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More than 60 children born to British Islamic State members stranded in Syria

Save the Children said its assessment led it to double initial estimates of children in makeshift refugee camps
A girl sits next to a UNHCR aid package inside the Al-Hasakeh camp on July 2019 (AFP)

More than 60 children born to British Islamic State members are stranded in northern Syria, double the initial estimate, according to Save the Children. 

The charity said that many of the stranded British children are under the age of five and suffering from dire conditions in makeshift refugee camps. 

While older children had exhibited signs of trauma after witnessing violence episodes, including beheadings, at the hands of IS, according to the child-rights charity. 

Save the Children added that its staff spoke to a British mother of two who was trapped inside a camp in northern Syria after fleeing from the former IS stronghold of Baghouz. 

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The mother said she knew of 15 other British children and expressed concerns over her own children's safety in Syria. She also said she is prepared to face an investigation if allowed back into Britain

Alison Griffin, a spokesperson for Save the Children, said the children are innocent and called on Britain to return as many British children as possible from the war-torn area.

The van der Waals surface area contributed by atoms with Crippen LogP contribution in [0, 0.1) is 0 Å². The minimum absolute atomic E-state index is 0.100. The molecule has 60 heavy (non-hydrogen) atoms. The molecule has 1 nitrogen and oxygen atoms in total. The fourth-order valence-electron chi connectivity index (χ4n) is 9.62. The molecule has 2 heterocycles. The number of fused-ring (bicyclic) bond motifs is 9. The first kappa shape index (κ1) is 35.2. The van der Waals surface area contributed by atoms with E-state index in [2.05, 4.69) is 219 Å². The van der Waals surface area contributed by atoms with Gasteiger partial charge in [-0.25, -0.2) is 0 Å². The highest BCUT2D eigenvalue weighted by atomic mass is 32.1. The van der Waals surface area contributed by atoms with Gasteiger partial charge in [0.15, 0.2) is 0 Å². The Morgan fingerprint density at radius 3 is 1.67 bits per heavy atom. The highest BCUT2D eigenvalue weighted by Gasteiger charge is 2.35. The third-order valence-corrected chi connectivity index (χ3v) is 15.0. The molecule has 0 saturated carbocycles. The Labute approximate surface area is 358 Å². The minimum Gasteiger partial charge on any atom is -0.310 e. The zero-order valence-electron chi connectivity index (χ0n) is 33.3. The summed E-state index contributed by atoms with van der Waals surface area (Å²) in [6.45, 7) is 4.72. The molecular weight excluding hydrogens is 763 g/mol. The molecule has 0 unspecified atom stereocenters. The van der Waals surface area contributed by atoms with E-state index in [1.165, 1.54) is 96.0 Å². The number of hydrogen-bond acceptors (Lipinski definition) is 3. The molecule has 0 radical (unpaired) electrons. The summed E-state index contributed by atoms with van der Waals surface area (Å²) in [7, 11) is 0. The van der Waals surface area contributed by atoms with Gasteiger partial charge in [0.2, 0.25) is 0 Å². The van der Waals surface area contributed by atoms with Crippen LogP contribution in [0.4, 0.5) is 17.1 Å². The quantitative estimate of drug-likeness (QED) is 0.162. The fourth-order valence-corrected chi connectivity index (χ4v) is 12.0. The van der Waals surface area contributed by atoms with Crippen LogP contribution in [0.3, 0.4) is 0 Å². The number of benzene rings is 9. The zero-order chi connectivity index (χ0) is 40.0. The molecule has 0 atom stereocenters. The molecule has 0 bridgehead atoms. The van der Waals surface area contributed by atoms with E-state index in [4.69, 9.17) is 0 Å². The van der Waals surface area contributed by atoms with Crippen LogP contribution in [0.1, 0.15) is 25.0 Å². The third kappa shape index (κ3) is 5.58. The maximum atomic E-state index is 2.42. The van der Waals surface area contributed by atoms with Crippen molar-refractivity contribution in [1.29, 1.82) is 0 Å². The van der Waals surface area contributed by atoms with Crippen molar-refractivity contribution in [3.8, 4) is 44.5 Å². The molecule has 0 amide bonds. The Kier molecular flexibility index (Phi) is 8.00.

"Children in Syria who have fled ISIS-held areas are innocent. Their short lives have been full of violence and fear but with the right care they can bounce back, recover and amaze us," Griffin said in a statement. 

"They deserve that chance, no matter what they’ve been dragged into by the decisions of adults. For the British children among them we can and must give them the safety they need by bringing them to be cared for in the UK.”

Tensions mounted over the safety and whereabouts of children from IS members detained in Kurdish-run detention camps after Turkey launched an incursion into northern Syria earlier this month. 

But after Ankara announced a five-day ceasefire last Wednesday, charities told Middle East Eye it hoped UK officials would take advantage of the lull in fighting and use it to evacuate its nationals.  

On Sunday, UK officials told the Guardian that the government was investigating potential avenues to take back children born to IS members in northern Syria. 

Unlike other European countries, Britain has been hesitant in saying whether they will seek to return children born of UK nationals in Syria. 

But UK officials have admitted that they have taken back a "small number" of children born to IS members over the last 12 months.

Belgium and other European states meanwhile said they were preparing to evacuate citizens accused of having links to IS.